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Insurers confident against digital-only players

Insurers confident against digital-only players

Insurers confident against digital-only players The overwhelming majority of personal lines insurers are confident in their ability to compete with new, digital-only players, despite just a tiny fraction saying they themselves are completely, or almost all, automated.

A whopping 92% of insurers surveyed in a new LexisNexis study said they believe that digitisation has allowed new types of insurance to emerge and disrupt the market, and while just 4% say they have completely adopted automation, 91% are moderately confident that they can stave off the competition.

Digitisation has seen its highest penetration among insurers as part of the application process, while the lowest level of automation has been seen in claims.

“Our research suggests that insurers have prioritised automation in the application process which helps smooth the journey for the customer – vital in this highly competitive sector of the market,” Selim Cavanagh, vice president of UK Insurance at LexisNexis Risk Solutions, told Insurance Business.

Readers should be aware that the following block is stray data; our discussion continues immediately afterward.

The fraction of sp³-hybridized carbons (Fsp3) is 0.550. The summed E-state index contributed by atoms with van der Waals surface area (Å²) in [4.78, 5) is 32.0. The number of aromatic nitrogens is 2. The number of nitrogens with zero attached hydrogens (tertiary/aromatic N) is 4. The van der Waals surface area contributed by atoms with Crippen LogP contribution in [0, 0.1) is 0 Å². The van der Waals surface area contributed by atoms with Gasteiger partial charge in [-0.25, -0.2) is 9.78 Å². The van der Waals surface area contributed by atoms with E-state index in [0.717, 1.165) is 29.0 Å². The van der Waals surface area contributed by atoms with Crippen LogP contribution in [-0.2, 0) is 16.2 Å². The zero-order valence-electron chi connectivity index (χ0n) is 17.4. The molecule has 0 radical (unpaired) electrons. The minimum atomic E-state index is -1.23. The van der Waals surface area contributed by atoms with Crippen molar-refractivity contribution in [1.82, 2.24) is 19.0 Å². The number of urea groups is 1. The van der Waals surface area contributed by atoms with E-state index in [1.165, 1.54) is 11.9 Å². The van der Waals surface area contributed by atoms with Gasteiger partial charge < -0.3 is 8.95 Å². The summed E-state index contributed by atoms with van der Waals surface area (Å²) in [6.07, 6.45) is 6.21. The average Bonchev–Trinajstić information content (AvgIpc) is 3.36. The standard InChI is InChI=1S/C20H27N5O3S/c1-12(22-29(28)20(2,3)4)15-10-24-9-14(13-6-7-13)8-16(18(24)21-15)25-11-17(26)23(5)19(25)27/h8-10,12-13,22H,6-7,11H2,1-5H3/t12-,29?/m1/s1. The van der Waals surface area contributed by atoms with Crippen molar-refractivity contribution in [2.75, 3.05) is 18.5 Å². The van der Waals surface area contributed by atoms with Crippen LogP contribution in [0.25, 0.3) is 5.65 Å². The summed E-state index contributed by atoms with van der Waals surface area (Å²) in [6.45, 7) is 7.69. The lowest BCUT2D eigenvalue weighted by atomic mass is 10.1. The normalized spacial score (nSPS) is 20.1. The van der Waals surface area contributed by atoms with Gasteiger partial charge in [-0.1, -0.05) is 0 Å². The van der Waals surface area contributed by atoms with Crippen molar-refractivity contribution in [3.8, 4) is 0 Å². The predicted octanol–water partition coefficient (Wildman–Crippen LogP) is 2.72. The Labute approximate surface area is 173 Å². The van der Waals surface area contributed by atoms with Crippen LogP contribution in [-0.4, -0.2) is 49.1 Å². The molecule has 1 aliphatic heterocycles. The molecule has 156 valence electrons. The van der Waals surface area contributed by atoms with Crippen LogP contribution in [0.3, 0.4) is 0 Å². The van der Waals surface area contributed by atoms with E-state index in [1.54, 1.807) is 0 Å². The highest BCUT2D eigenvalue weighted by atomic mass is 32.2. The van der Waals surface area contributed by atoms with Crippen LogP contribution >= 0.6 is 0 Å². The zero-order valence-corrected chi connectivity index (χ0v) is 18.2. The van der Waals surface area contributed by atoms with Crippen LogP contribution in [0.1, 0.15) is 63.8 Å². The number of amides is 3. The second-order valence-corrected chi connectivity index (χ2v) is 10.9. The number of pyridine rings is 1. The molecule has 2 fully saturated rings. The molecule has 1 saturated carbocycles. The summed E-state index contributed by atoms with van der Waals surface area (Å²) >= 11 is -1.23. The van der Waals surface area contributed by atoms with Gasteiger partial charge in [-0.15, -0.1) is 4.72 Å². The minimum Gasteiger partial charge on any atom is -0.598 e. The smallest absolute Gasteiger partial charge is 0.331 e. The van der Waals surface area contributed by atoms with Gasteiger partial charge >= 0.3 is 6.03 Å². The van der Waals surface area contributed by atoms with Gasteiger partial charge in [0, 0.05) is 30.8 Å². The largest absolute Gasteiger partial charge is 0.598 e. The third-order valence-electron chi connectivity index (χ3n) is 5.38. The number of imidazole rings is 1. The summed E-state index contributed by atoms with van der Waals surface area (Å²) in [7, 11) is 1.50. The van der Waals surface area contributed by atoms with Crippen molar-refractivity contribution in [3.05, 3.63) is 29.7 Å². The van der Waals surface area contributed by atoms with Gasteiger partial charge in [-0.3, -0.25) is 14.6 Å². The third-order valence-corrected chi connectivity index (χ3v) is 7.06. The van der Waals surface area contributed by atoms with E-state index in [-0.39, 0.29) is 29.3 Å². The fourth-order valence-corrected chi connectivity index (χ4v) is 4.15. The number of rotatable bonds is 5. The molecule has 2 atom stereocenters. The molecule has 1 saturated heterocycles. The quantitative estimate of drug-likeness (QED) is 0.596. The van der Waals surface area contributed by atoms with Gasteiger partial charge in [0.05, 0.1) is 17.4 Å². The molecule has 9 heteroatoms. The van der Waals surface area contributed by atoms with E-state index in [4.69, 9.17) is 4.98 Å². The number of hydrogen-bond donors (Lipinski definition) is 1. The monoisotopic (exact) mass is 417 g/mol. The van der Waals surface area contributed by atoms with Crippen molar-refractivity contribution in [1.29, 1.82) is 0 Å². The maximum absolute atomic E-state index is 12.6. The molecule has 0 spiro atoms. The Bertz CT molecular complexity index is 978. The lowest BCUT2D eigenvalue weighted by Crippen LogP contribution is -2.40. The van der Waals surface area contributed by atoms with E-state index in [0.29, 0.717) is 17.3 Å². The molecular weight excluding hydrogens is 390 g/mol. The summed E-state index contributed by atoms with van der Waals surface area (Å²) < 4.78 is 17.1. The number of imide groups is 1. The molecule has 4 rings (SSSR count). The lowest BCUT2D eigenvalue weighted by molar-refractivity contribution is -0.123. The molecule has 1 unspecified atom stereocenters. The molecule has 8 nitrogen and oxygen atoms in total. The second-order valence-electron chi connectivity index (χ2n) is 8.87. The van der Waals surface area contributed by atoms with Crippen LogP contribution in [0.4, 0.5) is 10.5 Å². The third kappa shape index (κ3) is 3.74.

Alongside creating an easier process for consumers, applications is one the easier elements of an insurer’s process to digitise, Cavanagh explained.

“One of the chief barriers to wider adoption of digitisation is simply cost of replacing legacy systems and processes, rather than a lack of understanding of the benefits,” he said.

Almost a third of motor insurers, and exactly a quarter of home insurers, are still stuck in manual when it comes to underwriting processes, the report found, but according to Cavanagh digital quoting and underwriting processes will be the natural next step for insurers. Many anticipate that this will help them price policies more accurately, “and as an insurer’s underwriting strategy is its bedrock, and is based on years of experience in the market – it is understandable that digitisation has been slower to happen in the quoting process,” he said.

“Even though we see how innovative insurers are, many may also be hindered by the current challenging market conditions which lend themselves to slim profit margins and little time to upgrade legacy systems.”

When it comes to battling the new digital players, insurers have seen the success of digitisation in some aspects, Cavanagh said, but the established firms “have years of underwriting and claims data which they can leverage to compete against the new entrants, and many are investing in new data sources, analytics and IoT specialists to enable them to serve the changing needs of today’s consumers.”


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